Lady Lamb The Beekeeper 'Alfter' review

Our Rating


The world needs more of Aly Spaltro. In an age where the genres “singer-songwriter” and “folk-rock” have become more and more synonymous with “tunes-for-wusses” and “overly-emotional-banjo-lovers-music”, Spaltro defies the conventional. Under her alter-ego Lady Lamb, Aly Spaltro is leading the movement of re-introducing raw-edginess and genuine passion to the singer-songwriter genre.

The Portland, Maine native gets things started on “Vena Cava”, possibly the best song ever named after an artery. The song leads through quiet ponderings in the verses that crash into a blaring chorus of a whirlwind of guitars. Lady Lamb is at her best on the album when following the Pixies’ formula of soft-to-loud, as she does here with the shifts from quiet acoustic guitar plucking to full grunge in the chorus. Like the name of the song, Vena Cava really gets the listener’s blood pumping and raises the bar for what to expect from Lady Lamb.

The album’s first single and best song is “Billions of Eyes”, which further cements Lady Lamb as the edgiest singer-songwriter of the year. Here she sounds like Monarch-era Feist, not afraid to adventure in the studio and let loose trying new things. In her words, the song is about how we “romanticize home when we’re away, and romanticize being away when we’re home”, but this sappy theme is presented through garage-rock freedom and an addictive “da-na-na-na” refrain.

“Dear Arkansas Daughter” is a bombastic rocker that shifts in form through its various movements. The song is highlighted by a stellar guitar solo that ends the song before Spaltro bursts back in delivering rushed and anxious vocals as if the world depends on their delivery. Producer Nadim Issa deserves a lot of credit for enhancing the sounds she established on her debut album Ripely Pine without making her feel overly polished.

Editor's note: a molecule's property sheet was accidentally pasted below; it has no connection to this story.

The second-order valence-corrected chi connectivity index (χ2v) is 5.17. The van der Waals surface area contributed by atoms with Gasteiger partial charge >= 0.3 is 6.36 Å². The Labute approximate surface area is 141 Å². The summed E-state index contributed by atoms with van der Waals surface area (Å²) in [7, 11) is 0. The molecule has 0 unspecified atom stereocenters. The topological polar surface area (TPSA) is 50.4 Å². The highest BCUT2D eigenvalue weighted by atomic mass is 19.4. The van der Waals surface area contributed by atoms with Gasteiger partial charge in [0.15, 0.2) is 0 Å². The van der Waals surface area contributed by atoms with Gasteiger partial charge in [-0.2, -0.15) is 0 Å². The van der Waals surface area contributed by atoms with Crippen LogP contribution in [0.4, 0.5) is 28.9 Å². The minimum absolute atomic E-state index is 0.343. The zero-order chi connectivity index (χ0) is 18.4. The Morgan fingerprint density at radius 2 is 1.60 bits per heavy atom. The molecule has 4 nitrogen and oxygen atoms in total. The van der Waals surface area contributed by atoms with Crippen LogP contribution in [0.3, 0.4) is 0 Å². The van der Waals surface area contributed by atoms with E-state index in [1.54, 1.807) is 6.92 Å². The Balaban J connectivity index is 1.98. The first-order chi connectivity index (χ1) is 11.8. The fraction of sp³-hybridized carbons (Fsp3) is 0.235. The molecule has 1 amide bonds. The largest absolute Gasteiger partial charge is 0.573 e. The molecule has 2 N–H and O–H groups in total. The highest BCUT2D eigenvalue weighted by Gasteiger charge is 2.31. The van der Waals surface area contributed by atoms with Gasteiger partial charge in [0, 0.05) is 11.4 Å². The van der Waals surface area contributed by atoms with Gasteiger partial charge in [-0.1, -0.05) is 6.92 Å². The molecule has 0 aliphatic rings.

At nearly an hour in length, the album is a little on the long side. Even if Lady Lamb does a great job of keeping you entertained through the album’s diverse moods, listening to the album sometimes feels like homework. Some songs, like “Ten” and “Batter” don’t really belong and feel unnecessary.

Each song has its own different vibe and sound, stretching from the banjo-stomper “Violet Clementine”, to the upbeat “Billions of Eyes”, and the stripped down “Sunday Shoes”. Lady Lamb is a deeply introspective songwriter, but what makes her stand out is that she is not allergic to noise. Whenever she’s at her most vulnerable, she protects herself by being insulated with many talented musicians and a wide diversity of instruments. Overall, Lady Lamb has risen above expectations, and her sophomore album After is one to be revisited time and time again.

-Stewart Wiseman

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